Quite often, I think we get so caught up with our service, whether it be for church, other volunteer activities, work, or even school, and we forget to listen to God like Mary listened. Instead, we're bustling around so hard trying to serve God like Martha did, except that's not what God wants. Mercy, not sacrifice. Grace, not the strictness of the Pharisees. If God has 7000 people to do the work Elijah does, why would he not have even just one other person to do what we do? Let's not be arrogant here. We're not particularly useful to God. God doesn't have us serve him because we have special talents, or because we're indispensable to him. God GAVE us whatever talents we have, and we are simply vessels for his cause. He CHOSE us. We didn't choose him and go to an interview hoping to get hired. He CHOSE us when we were not worthy. In fact, 1 Corinthians 1 says that he chose to the foolish to shame the wise, because the foolishness of God is wiser than men, and the weakness of God is stronger than men (a hyperbole). Paul even talks in 2 Corinthians 12 about delighting in his weaknesses, for that is where God's power works. Our focus should not be on our service towards him, but rather our relationship. Because if that relationship suffers, we will be of NO service to him. If we don't abide in the vine, the branch will bear no fruit. Jesus said so. :)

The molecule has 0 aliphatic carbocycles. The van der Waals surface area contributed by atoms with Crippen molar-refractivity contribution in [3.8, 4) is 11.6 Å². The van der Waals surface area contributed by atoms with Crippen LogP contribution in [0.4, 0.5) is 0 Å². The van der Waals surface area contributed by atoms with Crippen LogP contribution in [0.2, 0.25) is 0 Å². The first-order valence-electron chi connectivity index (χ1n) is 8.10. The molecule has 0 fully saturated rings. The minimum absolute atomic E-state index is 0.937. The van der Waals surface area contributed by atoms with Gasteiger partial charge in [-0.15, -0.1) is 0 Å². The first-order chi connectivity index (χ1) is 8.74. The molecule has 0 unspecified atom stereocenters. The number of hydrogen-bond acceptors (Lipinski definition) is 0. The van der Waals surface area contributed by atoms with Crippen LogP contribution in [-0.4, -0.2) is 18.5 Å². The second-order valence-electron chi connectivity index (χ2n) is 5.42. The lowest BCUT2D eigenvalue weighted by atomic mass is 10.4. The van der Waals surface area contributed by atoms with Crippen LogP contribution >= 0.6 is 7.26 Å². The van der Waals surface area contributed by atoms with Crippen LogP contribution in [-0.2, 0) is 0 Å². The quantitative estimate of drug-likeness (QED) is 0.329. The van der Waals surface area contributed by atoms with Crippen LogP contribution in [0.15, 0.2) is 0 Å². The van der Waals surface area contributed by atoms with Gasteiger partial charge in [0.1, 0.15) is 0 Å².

The thing that I have found to be most important is the ability to say no. To know my limits and say no. God is more important to me than whatever service somebody asks me to do and if something starts to overburden me, I ask one of the 7000 helpers to help me out. This is partly what the church was created for. It's a community of support, we build each other up and help each other out. Jesus said that people will know that we are his disciples when we show love to each other. And even business authors like Max Bazerman agree that it's more important to stop a problematic path than it is to commit to it, no matter what you did or promised in the first place. We read his book in BUS 437, decision analysis. ;)